Trigger Point Therapy

Trigger point therapy is not a miracle cure all for all pain - but it's close.

So what is trigger point therapy?

Also known as Myotherapy or Neuromuscular Therapy, your massage therapist applies concentrated finger pressure to "trigger points" (painful irritated areas in muscles or tender points) to break cycles of muscle spasm and myofascial pain

Good trigger point massage therapy can be hard to find in Walnut Creek and it may not work all the time.

But this underrated massage and self treatment technique, combined with deep tissue work has great potential to quickly, cheaply, and safely help you with your chronic pain issues like neck pain or shoulder pain.

What Are Trigger Points

You may have told your massage therapist that you have knots between your shoulder blades that are causing you horrible upper back pain.

Well, those knots are not really knots at all.


That's right, those knots are really myofascial trigger points.

You see, a trigger point is a small patch of tightly contracted muscle tissue. An isolated muscle spasm affecting just a small patch of muscle fibers. (not like a whole muscle spasm, like a charlie horse)

Too many of these nasty trigger points is called myofascial pain syndrome.

Characteristics of Trigger Points

Tight Bands and Muscle Tenderness

When pressed, trigger points are usually very tender.

Healthy muscles should not contain tight bands or tender spots. Even if you workout, your muscles should feel soft and pliable, like bread dough.

Referred Pain

While performing trigger point therapy, myofascial trigger points may refer pain in a local area and/or to other parts of your body. Often called referral patterns.

If you have referred tingling, numbness or burning sensations, more than likely, you have a trigger point that has tightened around or is pressing against a nerve.

Example, trigger points in the piriformis muscle compressing the sciatic nerve, causing pain that copies true sciatica (aka Piriformis Syndrome).

Muscle Weakness and Fatigue

Trigger points can cause muscle weakness and loss of coordination. You may think that strengthen exercises would fix this, but if these trigger points aren't turned off first, the muscles around the affected muscle will do the work, thus making the affected weaker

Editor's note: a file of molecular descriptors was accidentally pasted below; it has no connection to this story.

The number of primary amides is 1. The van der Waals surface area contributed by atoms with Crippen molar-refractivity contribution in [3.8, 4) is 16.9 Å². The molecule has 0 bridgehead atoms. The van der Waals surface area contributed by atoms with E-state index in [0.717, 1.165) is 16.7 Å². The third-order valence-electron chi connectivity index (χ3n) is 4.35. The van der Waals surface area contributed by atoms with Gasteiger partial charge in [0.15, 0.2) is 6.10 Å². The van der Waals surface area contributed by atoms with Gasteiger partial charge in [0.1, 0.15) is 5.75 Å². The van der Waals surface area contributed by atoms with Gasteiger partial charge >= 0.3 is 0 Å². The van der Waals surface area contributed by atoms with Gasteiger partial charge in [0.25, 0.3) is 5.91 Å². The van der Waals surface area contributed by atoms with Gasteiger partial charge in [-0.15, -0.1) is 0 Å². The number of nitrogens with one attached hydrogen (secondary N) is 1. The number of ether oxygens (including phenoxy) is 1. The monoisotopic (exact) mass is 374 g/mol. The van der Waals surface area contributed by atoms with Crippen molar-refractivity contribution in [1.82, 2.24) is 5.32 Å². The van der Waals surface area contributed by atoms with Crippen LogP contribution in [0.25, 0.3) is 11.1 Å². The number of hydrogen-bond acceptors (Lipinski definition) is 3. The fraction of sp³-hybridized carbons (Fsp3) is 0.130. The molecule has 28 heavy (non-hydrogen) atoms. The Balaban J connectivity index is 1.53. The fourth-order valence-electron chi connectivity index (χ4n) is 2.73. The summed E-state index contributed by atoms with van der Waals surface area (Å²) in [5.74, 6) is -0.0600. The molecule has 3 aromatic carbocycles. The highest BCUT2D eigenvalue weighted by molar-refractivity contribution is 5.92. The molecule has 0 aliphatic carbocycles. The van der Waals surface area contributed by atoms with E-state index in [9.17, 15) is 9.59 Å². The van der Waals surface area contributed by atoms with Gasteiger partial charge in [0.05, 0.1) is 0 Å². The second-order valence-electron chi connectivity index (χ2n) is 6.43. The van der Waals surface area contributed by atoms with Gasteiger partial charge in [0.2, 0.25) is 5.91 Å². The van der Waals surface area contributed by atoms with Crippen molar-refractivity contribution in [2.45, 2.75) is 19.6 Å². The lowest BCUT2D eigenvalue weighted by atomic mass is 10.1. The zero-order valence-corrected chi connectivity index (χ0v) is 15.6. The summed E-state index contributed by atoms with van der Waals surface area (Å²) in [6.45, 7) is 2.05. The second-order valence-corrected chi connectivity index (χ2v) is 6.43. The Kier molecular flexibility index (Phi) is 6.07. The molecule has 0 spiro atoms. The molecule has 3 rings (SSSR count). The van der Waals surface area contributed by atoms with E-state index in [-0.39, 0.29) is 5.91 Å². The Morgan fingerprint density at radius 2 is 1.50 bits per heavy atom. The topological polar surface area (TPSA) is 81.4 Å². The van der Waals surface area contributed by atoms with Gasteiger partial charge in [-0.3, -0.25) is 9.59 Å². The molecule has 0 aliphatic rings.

Also, your muscles containing trigger points tire out faster and don't return back to a relax state as quickly when you stop using them.

Other Symptoms

Trigger points can cause other symptoms not connected with muscular problems.

Things like:

  • Swelling
  • Ringing in the ears
  • Loss of balance
  • Dizziness
  • Buckling Knees

You may even suffer with:

  • Tension Headaches
  • Migraines
  • TMJ
  • Decreased range of motion

It probably hasn't occurred to you that these symptoms could be caused by trigger points in your muscles.

Active vs Latent Phase

A trigger point can be active or latent, depending on how irritated it is.

Trigger points that start with an impct injury to the muscle, are usually active in the beginning.

Poor posture or body mechanics, repetitive use, or a nerve root irritaion can cause an active trigger point.

Latent trigger points tend to develop over time, and you don't even know they're there.

Trigger points tend to form either in the middle of a muscle or where the muscle attaches to the bone.

Why Trigger Points Matter

Trust me, myofascial trigger points matter.

Why, because left untreated, these trigger points can cause muscle damage and have long term effects on your nervous system.


  1. Trigger points in your body are tender when pressed and may feel like a small lump in your muscle.

  2. If your muscles are healthy, then trigger points or pressure points shouldn't be present.

  3. Trigger ponits can cause symptoms in your body other than pain. (ex. dizziness, muscle fatigue)

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